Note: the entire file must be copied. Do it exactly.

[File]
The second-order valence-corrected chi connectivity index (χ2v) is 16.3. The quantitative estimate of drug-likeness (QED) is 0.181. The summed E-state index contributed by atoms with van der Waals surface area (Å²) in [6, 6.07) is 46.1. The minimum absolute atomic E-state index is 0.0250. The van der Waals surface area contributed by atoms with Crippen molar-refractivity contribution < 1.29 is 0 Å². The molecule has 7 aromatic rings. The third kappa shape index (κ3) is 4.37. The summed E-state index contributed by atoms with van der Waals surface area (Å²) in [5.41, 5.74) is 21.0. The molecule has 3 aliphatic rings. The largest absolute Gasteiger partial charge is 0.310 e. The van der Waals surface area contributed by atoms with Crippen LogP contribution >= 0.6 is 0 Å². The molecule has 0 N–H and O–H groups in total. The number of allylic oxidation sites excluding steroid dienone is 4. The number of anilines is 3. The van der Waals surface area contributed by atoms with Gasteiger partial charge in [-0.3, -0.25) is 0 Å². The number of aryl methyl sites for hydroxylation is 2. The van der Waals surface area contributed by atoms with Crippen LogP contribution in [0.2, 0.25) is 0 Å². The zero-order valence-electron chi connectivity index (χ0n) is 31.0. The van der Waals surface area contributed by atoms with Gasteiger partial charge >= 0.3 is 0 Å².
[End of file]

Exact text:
The second-order valence-corrected chi connectivity index (χ2v) is 16.3. The quantitative estimate of drug-likeness (QED) is 0.181. The summed E-state index contributed by atoms with van der Waals surface area (Å²) in [6, 6.07) is 46.1. The minimum absolute atomic E-state index is 0.0250. The van der Waals surface area contributed by atoms with Crippen molar-refractivity contribution < 1.29 is 0 Å². The molecule has 7 aromatic rings. The third kappa shape index (κ3) is 4.37. The summed E-state index contributed by atoms with van der Waals surface area (Å²) in [5.41, 5.74) is 21.0. The molecule has 3 aliphatic rings. The largest absolute Gasteiger partial charge is 0.310 e. The van der Waals surface area contributed by atoms with Crippen LogP contribution >= 0.6 is 0 Å². The molecule has 0 N–H and O–H groups in total. The number of allylic oxidation sites excluding steroid dienone is 4. The number of anilines is 3. The van der Waals surface area contributed by atoms with Gasteiger partial charge in [-0.3, -0.25) is 0 Å². The number of aryl methyl sites for hydroxylation is 2. The van der Waals surface area contributed by atoms with Crippen LogP contribution in [0.2, 0.25) is 0 Å². The zero-order valence-electron chi connectivity index (χ0n) is 31.0. The van der Waals surface area contributed by atoms with Gasteiger partial charge >= 0.3 is 0 Å².